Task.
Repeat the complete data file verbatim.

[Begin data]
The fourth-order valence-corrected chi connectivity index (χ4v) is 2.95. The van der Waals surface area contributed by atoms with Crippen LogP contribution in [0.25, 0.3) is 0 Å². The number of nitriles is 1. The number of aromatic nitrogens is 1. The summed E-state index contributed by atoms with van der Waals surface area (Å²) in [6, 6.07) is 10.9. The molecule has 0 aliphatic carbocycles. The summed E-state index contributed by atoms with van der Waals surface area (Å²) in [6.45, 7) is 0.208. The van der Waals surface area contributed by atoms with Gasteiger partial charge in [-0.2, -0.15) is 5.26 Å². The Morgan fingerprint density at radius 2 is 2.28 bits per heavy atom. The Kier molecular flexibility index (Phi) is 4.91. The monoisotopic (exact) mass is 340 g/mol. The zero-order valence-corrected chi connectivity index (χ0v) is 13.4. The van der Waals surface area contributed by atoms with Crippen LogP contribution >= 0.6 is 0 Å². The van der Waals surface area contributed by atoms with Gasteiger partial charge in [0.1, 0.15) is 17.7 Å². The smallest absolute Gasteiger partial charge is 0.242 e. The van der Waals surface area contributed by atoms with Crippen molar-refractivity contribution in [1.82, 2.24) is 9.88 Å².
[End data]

The fourth-order valence-corrected chi connectivity index (χ4v) is 2.95. The van der Waals surface area contributed by atoms with Crippen LogP contribution in [0.25, 0.3) is 0 Å². The number of nitriles is 1. The number of aromatic nitrogens is 1. The summed E-state index contributed by atoms with van der Waals surface area (Å²) in [6, 6.07) is 10.9. The molecule has 0 aliphatic carbocycles. The summed E-state index contributed by atoms with van der Waals surface area (Å²) in [6.45, 7) is 0.208. The van der Waals surface area contributed by atoms with Gasteiger partial charge in [-0.2, -0.15) is 5.26 Å². The Morgan fingerprint density at radius 2 is 2.28 bits per heavy atom. The Kier molecular flexibility index (Phi) is 4.91. The monoisotopic (exact) mass is 340 g/mol. The zero-order valence-corrected chi connectivity index (χ0v) is 13.4. The van der Waals surface area contributed by atoms with Crippen LogP contribution >= 0.6 is 0 Å². The van der Waals surface area contributed by atoms with Gasteiger partial charge in [0.1, 0.15) is 17.7 Å². The smallest absolute Gasteiger partial charge is 0.242 e. The van der Waals surface area contributed by atoms with Crippen molar-refractivity contribution in [1.82, 2.24) is 9.88 Å².